Web Tracker is a set of systems that let people create a visual history of custom notifications to track personally meaningful changes to web pages. Notifications are assembled as a collage of regions extracted from the fully rendered bitmap representation of the web pages. They are triggered when visual changes between successive visits are detected within regions. To use the system, a person specifies a notification by clipping personally interesting regions from the bitmap representation of a web page and reformatting them into a small collage. The person then specifies regions on the page that will be monitored and compared for visual differences over time. Based on this specification, the system periodically revisits the page in the background on behalf of the user and automatically generations a notification (the collage plus a title and timestamp) when differences are detected. Finally, the person views the generated notifications through a viewer, which displays them as an image history that can be individually browsed or played back as a continuous video stream.
The software is an experimental vs. a production system. We release this software to let people try out the ideas described in the GI paper listed below.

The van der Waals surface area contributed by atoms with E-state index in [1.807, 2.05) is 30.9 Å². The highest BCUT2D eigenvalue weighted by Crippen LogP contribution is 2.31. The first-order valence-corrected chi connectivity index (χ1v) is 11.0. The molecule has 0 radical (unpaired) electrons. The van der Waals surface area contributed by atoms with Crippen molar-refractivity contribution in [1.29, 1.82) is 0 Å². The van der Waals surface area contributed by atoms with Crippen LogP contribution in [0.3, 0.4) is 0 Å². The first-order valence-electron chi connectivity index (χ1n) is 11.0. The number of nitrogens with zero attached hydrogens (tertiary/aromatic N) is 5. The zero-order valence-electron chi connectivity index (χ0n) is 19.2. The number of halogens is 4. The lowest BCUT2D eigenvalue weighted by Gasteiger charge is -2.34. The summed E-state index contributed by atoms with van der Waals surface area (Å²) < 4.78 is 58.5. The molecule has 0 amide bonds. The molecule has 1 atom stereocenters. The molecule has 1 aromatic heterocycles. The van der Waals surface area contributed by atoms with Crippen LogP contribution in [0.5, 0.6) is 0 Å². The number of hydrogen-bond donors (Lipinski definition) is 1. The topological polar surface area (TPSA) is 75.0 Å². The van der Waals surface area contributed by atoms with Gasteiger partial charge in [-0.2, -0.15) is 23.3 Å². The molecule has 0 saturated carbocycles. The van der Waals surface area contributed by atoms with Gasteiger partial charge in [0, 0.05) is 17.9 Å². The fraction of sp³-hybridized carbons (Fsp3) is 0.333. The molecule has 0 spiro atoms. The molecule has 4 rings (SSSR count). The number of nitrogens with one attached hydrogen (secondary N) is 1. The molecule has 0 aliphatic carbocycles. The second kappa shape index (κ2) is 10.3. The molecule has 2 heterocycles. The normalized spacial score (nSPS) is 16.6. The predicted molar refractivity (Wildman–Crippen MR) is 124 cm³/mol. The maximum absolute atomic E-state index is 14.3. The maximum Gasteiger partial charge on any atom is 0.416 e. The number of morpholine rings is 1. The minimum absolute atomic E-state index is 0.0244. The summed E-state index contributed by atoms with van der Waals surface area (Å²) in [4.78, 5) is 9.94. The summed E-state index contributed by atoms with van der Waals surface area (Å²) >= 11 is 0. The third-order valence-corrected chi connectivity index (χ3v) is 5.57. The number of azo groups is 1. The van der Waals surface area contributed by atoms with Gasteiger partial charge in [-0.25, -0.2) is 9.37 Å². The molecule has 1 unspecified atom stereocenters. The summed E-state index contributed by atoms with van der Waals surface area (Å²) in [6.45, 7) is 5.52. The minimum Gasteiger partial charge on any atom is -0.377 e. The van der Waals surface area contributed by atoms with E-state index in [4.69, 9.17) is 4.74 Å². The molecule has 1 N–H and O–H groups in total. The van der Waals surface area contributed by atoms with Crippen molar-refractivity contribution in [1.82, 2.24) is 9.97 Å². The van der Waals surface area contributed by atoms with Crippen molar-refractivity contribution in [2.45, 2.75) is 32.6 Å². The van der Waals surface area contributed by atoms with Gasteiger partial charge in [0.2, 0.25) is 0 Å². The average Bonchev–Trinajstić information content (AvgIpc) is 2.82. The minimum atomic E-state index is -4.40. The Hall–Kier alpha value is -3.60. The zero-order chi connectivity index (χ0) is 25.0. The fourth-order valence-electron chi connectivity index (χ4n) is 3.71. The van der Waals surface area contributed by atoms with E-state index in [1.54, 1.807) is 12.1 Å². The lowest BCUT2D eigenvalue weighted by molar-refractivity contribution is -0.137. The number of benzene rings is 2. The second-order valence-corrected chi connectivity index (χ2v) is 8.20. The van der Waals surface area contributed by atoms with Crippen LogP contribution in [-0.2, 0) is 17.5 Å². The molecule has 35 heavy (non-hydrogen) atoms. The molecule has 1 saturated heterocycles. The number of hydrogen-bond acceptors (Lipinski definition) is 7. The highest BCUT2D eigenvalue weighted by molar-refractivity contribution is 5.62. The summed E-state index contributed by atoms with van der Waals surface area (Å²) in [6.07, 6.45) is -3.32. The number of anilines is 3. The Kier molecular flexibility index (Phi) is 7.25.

Creators: Saul Greenberg and Michael Boyle
Download and Installation
Download the latest version: WebTracker
Note: At some point, this will be repackaged as an MSI file
- Installation directory. Create a folder C:\Program Files\Grouplab\ , copy the zip file into it, and unzip it there. If you put it somewhere else, various dependancies will not work.
- Install Grouplab .Networking. This is another package used by our software, version 1.0.2 (although it may appear as 1.1.4322 in the references)
- Change into the Installs\Networking folder
- Install it by double-clicking the msi file.
- Install the Collabrary. This is a COM package used by our software, version 1.0.28.
- Change into the Installs\Collabrary folder
- Install it by double-clicking the msi file.
- To recompile the source. You shouldn't have to do this, but if you want to, here is what to do.
- This was built under Visual Studio 2004
- Change into Source, and open WebTracker.sln
- There are three projects in here: Notifications, Recorder, and WebTracker.
- For each project, check that the references to Collabrary and .Grouplab .Networking are ok. If in doubt, delete them and add them again.
- Compile. All should build properly except for Recorder, which will generate an error: "CinAwareBinaryFormatter does not exist in... Grouplab.Networking". We are working on fixing this.
- Version 1.0.1, June 4 2006.
- Minor fix in the way the recorder works with the serializer
- Version 1.0.0 , June 3 2006.
- This is the version described in the paper listed in the Links section.
Tutorials and Examples
This Tutorial illustrates a variant of the example described in our GI paper. Note that several systems work together in this application. Make sure each are started as described below. The instructions below have all parts working on a local machine; it is quite easy to make this all work across several machines, but we do not describe how to do that here.